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@ digip

I finally got the chance to try the OpenSSH out with Putty and it's great. Now would OpenVPN or OpenSSH be a better way yo tunnel your traffic as far as security goes? Which would you recommend? I haven't gotten OpenVPN working yet, but this OpenSSH is nice. To make sure I fully understand it:

Connecting to my box via putty with config as you mentioned above. FireFox config in Tools > Options > Network > Settings: Select manual proxy config > SOCKS Host: 127.0.0.1 Port: 7070 > SOCKSv5

Then I'm connected to my box with putty so I can interact with it if necessary and all my traffic is being tunneled through that box?

Yes, then you use the socks address in your browser and anyone trying to sniff your traffic between you and the router gets ssh traffic. The only thing they will be able to read is the responses from the website back to you, unless your on something like an https site(I think).

Others on the board can help with VPN setups and reccomending what clients to try. I have yet to get it to work myself, but thats because I am too lazy to work on my settings.

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  • 2 weeks later...

@ digip,

Hey is there a way to specify which user's/user I want to log in via ssh? By default running the specified batch you provided above it will only allow the main admin account to connect and log in via ssh. I would like that and one more admin account. Just curious if I can do that I haven't really looked just yet at much of the documentation, but I'll dig into that as well and if I find it I'll post back.

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  • 2 weeks later...

The linksys WRT has had numerous hacks out for it but the main concerns are. . . 

Default setup.

Security Settings.

Of course anyone with a default setup is going to have issues I mean how hard is it to do a admin, admin to get on a box.

Second security settings.  If you are worried about your personal PC's security its one thing but if your wireless router has any of the following it may be easy to own.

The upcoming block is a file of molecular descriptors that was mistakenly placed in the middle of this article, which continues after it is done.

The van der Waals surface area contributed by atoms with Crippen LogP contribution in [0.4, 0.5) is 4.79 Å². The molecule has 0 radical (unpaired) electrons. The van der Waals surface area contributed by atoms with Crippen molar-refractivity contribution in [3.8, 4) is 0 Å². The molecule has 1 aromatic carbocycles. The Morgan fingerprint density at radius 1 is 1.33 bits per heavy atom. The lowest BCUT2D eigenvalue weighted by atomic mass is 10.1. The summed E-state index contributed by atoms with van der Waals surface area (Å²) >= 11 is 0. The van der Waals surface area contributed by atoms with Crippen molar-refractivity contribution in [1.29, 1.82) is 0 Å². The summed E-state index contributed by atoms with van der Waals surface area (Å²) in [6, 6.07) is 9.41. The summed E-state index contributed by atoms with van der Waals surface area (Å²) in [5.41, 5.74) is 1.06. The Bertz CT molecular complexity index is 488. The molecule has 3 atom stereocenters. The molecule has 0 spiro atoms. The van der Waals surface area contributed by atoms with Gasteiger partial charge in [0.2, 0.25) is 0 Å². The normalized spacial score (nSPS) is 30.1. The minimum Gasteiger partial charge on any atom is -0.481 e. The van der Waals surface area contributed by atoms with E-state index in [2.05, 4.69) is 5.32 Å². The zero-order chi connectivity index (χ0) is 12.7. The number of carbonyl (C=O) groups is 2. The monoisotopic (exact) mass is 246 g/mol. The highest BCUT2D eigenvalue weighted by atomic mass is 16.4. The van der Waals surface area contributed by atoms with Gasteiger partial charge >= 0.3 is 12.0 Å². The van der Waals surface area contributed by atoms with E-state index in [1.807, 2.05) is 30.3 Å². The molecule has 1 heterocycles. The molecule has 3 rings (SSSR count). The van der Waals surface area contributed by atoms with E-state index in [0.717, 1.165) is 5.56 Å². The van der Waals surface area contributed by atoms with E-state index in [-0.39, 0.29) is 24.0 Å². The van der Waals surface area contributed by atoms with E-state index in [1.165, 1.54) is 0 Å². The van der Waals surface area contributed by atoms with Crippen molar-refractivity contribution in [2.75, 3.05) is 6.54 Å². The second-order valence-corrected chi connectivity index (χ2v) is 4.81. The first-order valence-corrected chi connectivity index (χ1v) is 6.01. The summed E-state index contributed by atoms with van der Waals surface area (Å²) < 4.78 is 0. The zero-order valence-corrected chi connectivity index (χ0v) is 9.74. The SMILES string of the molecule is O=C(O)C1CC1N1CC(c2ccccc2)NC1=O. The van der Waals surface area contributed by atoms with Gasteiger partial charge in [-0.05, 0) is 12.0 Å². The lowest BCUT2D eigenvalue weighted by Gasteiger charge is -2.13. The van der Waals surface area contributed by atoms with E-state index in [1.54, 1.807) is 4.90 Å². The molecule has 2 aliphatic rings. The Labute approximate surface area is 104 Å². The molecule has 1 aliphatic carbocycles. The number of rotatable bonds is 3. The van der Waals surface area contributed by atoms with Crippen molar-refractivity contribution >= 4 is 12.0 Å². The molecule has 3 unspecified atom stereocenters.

WEP, No Encryption, WPA with weak passwords including something related to your SSID. . .

Older firmwares also have had some nice exploits such as. . .

Firmwares older than 4. 71. 0

The reset security settings without authentication:

POST /Security. tri

Content-Length: 24

SecurityMode=0&layout=en

Resets the linksys wireless router to default security mode of being 100% vulnerable.  If your linksys is older and you haven't updated firmware and are using WEP or No encryption or a weak WPA password expect to be owned by your friendly neighborhood hacker who happens to target you.

Other than that worry more about your DSL or cable modem. . .  They tend to have some default settings that bring a chuckle to my face everytime I find one on the net. 

Default telnet management ports with default passwords and usernames. . . 

You would be surprised how many people connect devices and never change a setting on them before they plug it into the public internet. . .

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I really wouldn’t worry about it to much. I could go into how paranoid I am and how you could secure all you network, but I can’t be bothered to at the moment. Technically speaking you could turn of UPnP and set up strict firewall rules, disable remote management, change the default password, other then that I guess you could make sure your firmware is up to date, but passed that if you’re asking this question I don’t think you could set it up.

I personally think people should leave their AP’s open and just tunnel all their traffic.

what do you use as your AP?
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I really wouldn’t worry about it to much. I could go into how paranoid I am and how you could secure all you network, but I can’t be bothered to at the moment. Technically speaking you could turn of UPnP and set up strict firewall rules, disable remote management, change the default password, other then that I guess you could make sure your firmware is up to date, but passed that if you’re asking this question I don’t think you could set it up.

I personally think people should leave their AP’s open and just tunnel all their traffic.

what do you use as your AP?

I built my own which runs OpenBSD. It’s just a Mini-ITX motherboard,  PCI to four-slot mini PCI Adapter and four Routerboard 802.11a/b/g 350mw miniPCI cards, 1GB of memory and a 80GB hard drive I had laying around.